A few weeks ago, a horrific terrorist attack left a number of people dead and wounded in Mumbai, India. I didn't pay a whole lot of attention to this--it was just another piece of bad news filling the newspapers and airways. My inner response, "It doesn't really affect me anyway." Then I got an email from my oldest son who has been doing some graduate work in France. One of his classmate's father was injured in the attack. Although the whole description of the attack is too long to print in full, here is a snippet of what happened after the terrorists entered a hotel restaurant and began to shoot:
"The terrorists then rounded up anyone alive (about 20 people) and made them climb the service staircase to the 18th floor. On reaching the 18th floor landing they made the people line up against a wall. One terrorist then positioned himself on the staircase going up from the landing and the other on the staircase going down from the landing. Then, in a scene right out of the Holocaust, they simultaneously opened fire on the people. My father was towards the center of the line with his two friends on either side. Out of reflex, or presence of mind, he ducked as soon as the firing began. One bullet grazed his neck, and he fell to the floor as his two friends and several other bodies piled on top of him. The terrorists then pumped another series of bullets into the heap of bodies to finish the job. This time a bullet hit my father in the back hip. Bent almost in double, crushed by the weight of the bodies above him, and suffocating in the torrent of blood rushing down on him from the various bodies my father held on for ten minutes while the terrorists left the area."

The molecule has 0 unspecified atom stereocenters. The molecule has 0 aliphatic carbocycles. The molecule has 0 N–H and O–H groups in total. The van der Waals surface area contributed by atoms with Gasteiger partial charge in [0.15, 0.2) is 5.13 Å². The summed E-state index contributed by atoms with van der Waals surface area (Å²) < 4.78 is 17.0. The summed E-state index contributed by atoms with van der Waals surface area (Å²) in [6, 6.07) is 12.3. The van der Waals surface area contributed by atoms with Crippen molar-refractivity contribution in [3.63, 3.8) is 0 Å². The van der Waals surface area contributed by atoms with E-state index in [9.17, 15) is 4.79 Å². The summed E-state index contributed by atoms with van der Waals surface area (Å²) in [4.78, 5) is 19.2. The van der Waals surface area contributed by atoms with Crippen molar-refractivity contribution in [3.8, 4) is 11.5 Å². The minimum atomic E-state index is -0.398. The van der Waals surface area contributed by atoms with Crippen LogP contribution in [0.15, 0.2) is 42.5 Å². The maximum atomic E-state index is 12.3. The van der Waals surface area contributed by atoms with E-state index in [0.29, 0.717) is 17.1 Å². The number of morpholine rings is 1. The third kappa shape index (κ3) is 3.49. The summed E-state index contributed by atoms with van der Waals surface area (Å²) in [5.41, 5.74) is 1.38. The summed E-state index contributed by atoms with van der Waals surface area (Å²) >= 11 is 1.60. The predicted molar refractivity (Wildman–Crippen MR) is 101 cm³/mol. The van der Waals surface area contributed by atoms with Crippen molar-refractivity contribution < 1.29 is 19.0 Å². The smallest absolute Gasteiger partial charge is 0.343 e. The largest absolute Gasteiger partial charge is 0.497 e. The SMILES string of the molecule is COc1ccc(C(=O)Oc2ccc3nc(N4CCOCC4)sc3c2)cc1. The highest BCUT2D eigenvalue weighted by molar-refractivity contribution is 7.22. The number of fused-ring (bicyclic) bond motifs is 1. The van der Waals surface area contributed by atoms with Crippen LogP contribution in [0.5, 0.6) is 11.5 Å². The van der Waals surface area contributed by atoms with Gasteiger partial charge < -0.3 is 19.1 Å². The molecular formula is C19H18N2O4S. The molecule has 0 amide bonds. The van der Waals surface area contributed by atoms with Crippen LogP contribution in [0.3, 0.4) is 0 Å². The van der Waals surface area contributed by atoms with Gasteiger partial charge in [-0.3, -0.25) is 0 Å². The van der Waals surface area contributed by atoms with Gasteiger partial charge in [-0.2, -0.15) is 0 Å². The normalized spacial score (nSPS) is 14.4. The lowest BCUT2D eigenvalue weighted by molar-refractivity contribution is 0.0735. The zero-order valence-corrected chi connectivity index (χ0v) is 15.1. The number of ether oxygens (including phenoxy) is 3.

After further description of the horrors and the eventual rescue of the four who survived this particular attack, my son's classmate wrote this:
"How do we fight such hate? How do we inject humanity into such monstrosity? How do we convince those who think they kill in god’s name that no God would condone such barbarity? How do we maintain our own values and humanity when faced with such hate and provocation?"
Yes, how do we fight such hate? Do we fight it with more hate? With more violence? With escalated wars? There are no simplistic answers here and I'm not naive enough to suggest them. But it surely does answer the question that many Christians are encouraged to ask during Advent, that time of waiting for Christmas. The question: "Does the world need a Savior?" How do you answer it? What will you do when the Savior appears? What will you do when the Savior appears and is not what you expected? What will you do when the Savior appears and instead of destroying your enemies he says, "Bless those who persecute you. Bless and curse not."
Just a few words to ponder as we prepare for a week of celebration, family, gifts and fun. Be sure and attend a Christmas Eve service--hear again those words and remember, "Christ the Savior has come!"